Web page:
Baylor Student Body President Vetoes New Non-Discrimination Policy

While the veto stuns the student senator who introduced the resolution, Wesley Hodges tells reporters, “Simply because the university disagrees with your actions or lifestyle, does not imply that it is seeking to attack you.”

BY Diane Anderson-Minshall

November 02 2013 10:30 AM ET

Baylor student body president Wesley Hodges vetoed the school's new non-discrimination policy 

Last week we reported that Baylor University, a Christian college in Texas best known to LGBT readers for having lesbian WNBA star Brittney Griner as an alum, announced that the student government voted to change the campus sexual conduct code, to stop singling out students who have sexual relationships with people of the same sex. The new Sexual Misconduct Non-Discrimination Act would replace the the phrase "homosexual acts" with "non-marital consensual deviate sexual intercourse" in the student policy.

Turns out not everyone in student government was on board with the decision. According to Regina Dennis at the Waco Tribune-Herald, Baylor University’s student body president Wesley Hodges surprised the student body yesterday by vetoing the resolution, telling the senators that the school's board of regents wouldn't have given their final approval for the policy change anyway, because the entire student body hadn't voted on the issue.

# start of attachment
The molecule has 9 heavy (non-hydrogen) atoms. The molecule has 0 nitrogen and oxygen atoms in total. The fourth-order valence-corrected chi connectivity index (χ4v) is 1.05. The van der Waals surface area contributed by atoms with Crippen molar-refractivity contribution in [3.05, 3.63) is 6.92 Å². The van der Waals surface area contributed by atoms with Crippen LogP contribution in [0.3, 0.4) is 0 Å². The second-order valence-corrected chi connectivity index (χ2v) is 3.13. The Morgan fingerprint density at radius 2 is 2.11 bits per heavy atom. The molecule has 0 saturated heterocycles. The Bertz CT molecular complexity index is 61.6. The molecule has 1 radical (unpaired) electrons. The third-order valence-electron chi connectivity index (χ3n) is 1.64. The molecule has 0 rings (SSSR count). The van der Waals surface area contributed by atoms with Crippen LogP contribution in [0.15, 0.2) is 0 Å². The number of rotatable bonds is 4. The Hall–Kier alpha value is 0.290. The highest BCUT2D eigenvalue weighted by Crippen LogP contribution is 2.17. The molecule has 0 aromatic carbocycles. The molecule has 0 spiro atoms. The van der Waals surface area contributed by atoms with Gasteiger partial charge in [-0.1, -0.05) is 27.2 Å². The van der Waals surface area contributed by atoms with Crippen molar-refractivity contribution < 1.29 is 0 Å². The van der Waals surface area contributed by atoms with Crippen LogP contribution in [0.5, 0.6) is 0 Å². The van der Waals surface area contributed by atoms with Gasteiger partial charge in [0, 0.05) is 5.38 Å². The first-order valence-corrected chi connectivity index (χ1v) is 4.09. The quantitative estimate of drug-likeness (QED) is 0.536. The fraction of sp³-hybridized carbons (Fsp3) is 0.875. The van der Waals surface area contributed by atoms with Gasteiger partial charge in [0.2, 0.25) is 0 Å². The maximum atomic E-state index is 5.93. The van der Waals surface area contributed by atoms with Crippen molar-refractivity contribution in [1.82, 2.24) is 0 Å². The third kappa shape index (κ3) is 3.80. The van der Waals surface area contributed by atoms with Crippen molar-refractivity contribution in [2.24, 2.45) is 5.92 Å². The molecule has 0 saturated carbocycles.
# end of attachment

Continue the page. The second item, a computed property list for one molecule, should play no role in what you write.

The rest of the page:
Dennis reported that the senate held a closed-door session after the veto but could not reach a two-thirds majority vote in order to override Hodges' veto.

“I truly believe that Baylor treats its students with grace, love and truth, and in doing that seeks to accept all students, but does not affirm all student behaviors,” Hodges told the Tribune. “Simply because the university disagrees with your actions or lifestyle, does not imply that it is seeking to attack you.”

However Trenton Garza, the senator who was pushing for the change in language, said that the current policy is unfair because it doen't "ban all sexual acts between heterosexual students" as it does for gay students.

“Something that I feel, as a Christian, is that all too often Christianity is being known for what it is against, rather than what it is for,” Garza told Dennis. “In light of that, I wanted to show that we are for loving people . . . as small as a wording change really can be, the symbolism can spark something much greater.”

 

AddThis

READER COMMENTS ()

Quantcast